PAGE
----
“Music” Hey Guys It’s Sagar from Tecworkz. It seems, the OnePlus 6 is all about the big display with a notch at the front, and the improved dual cameras at the back. This video is all about the dual cameras on this new phone.
I wanted to get this video out sooner, But I was waiting for OnePlus, to add the portrait mode to the front facing camera. They released this update a few days back, so I am finally able to make this video.
The main camera is still a 16 Megapixel sensor with F/1.7 Aperture, like on the 5T. But it now has a larger pixel size of 1.22micron and it now gets Optical image stabilisation. The secondary camera has 20 megapixel sensor, wide F/1.
7 Aperture, and a smaller pixel size of 1 micron, this one does not have OIS. And it is only used for sensing depth information for portrait shots. Ever since including a secondary camera on the OnePlus 5, they have been experimenting with it, and are yet to the perfect way, to make the most use of it.
This time both the cameras have similar focal length of 27mm, just as with the 5T. But now its only used for assisting with portrait shots, and not for enhancing the low light shots like before. You can still take 2x images, but they are no longer optically zoomed, and are just digitally zoomed, by cropping the images.
Primary camera is used for capturing both images and videos, so the secondary camera has very limited functionality. But yes, I have tried taking these images, by covering either one lenses at a time, and the interface tells us that the lens is covered.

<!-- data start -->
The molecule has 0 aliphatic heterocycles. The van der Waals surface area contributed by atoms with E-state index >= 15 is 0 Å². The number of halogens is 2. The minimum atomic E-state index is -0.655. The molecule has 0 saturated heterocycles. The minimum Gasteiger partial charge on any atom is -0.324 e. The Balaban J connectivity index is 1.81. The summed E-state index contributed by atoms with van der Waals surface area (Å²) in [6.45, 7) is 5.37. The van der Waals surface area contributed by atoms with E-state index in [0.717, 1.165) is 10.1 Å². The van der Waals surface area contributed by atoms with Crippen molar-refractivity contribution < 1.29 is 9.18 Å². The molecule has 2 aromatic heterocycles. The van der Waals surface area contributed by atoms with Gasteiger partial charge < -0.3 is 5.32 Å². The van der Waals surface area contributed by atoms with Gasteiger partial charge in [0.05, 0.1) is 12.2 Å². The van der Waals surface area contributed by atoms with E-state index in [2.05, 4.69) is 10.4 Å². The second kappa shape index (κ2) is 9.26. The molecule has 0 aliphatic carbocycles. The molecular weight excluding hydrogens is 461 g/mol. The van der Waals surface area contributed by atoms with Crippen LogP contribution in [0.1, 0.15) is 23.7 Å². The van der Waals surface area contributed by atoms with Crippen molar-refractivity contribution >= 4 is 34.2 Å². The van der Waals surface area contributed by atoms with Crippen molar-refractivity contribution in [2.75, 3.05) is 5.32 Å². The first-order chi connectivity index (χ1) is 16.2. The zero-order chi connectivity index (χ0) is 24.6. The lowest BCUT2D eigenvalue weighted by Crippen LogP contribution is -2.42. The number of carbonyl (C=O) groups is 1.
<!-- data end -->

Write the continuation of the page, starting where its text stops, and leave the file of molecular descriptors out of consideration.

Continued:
So you can rest assured, that both the cameras are working like they should. You can shoot 4k videos at upto 60fps, 1080p videos at upto 240fps and 720p videos at 480fps. You can shoot a minuet long video in 480fps and choose the parts that you want to slow down, later on.
Now the Primary camera has OIS and EIS, but it is not used in the way you might think. OIS works when you are in photos mode. It helps to negate and compensate for the camera movement, while ur taking pictures.
This is specially helpful in lower light, so the shutter remains open for for a longer time to capture more light. When you switch to the video mode, in some conditions it uses OIS to stabilise the video, and EIS in others.
I was surprised to find out that OIS and EIS never work together to stabilise the video. When you are shooting 4K and 1080p videos at 30fps, it only uses EIS. And OIS is at work while you capture 4K and 1080p videos at 60fps.
Anyone might think that OIS and EIS works together to stabilise the footage, but thats not the case. I have asked and confirmed this from OnePlus. The resulting videos are interesting, and we will take a look at them later on in this video.